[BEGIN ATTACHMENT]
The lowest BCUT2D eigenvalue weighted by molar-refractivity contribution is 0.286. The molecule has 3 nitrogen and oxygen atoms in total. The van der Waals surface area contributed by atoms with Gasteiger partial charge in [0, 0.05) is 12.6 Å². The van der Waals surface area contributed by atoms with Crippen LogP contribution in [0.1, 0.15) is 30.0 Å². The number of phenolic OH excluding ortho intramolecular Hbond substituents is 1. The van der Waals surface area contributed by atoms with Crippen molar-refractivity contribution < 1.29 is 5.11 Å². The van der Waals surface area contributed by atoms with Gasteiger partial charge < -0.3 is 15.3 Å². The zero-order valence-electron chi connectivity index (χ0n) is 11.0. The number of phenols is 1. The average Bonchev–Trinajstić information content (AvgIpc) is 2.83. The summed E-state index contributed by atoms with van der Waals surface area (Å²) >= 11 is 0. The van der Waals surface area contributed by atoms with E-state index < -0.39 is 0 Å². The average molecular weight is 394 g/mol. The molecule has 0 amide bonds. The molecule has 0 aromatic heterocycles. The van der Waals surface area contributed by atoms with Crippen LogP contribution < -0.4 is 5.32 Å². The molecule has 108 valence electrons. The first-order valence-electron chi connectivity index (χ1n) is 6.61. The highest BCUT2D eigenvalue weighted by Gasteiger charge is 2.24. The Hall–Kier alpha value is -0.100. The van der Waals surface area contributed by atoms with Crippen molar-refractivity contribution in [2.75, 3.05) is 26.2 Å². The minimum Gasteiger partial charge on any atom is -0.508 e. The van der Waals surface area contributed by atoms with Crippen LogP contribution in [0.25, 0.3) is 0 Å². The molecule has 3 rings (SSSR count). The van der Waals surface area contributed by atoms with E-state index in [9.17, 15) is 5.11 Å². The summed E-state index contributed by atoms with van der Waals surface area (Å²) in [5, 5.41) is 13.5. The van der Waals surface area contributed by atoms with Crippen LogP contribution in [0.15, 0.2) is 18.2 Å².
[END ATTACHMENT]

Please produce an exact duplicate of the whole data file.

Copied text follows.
The lowest BCUT2D eigenvalue weighted by molar-refractivity contribution is 0.286. The molecule has 3 nitrogen and oxygen atoms in total. The van der Waals surface area contributed by atoms with Gasteiger partial charge in [0, 0.05) is 12.6 Å². The van der Waals surface area contributed by atoms with Crippen LogP contribution in [0.1, 0.15) is 30.0 Å². The number of phenolic OH excluding ortho intramolecular Hbond substituents is 1. The van der Waals surface area contributed by atoms with Crippen molar-refractivity contribution < 1.29 is 5.11 Å². The van der Waals surface area contributed by atoms with Gasteiger partial charge < -0.3 is 15.3 Å². The zero-order valence-electron chi connectivity index (χ0n) is 11.0. The number of phenols is 1. The average Bonchev–Trinajstić information content (AvgIpc) is 2.83. The summed E-state index contributed by atoms with van der Waals surface area (Å²) >= 11 is 0. The van der Waals surface area contributed by atoms with E-state index < -0.39 is 0 Å². The average molecular weight is 394 g/mol. The molecule has 0 amide bonds. The molecule has 0 aromatic heterocycles. The van der Waals surface area contributed by atoms with Crippen LogP contribution < -0.4 is 5.32 Å². The molecule has 108 valence electrons. The first-order valence-electron chi connectivity index (χ1n) is 6.61. The highest BCUT2D eigenvalue weighted by Gasteiger charge is 2.24. The Hall–Kier alpha value is -0.100. The van der Waals surface area contributed by atoms with Crippen molar-refractivity contribution in [2.75, 3.05) is 26.2 Å². The minimum Gasteiger partial charge on any atom is -0.508 e. The van der Waals surface area contributed by atoms with Crippen LogP contribution in [0.25, 0.3) is 0 Å². The molecule has 3 rings (SSSR count). The van der Waals surface area contributed by atoms with E-state index in [9.17, 15) is 5.11 Å². The summed E-state index contributed by atoms with van der Waals surface area (Å²) in [5, 5.41) is 13.5. The van der Waals surface area contributed by atoms with Crippen LogP contribution in [0.15, 0.2) is 18.2 Å².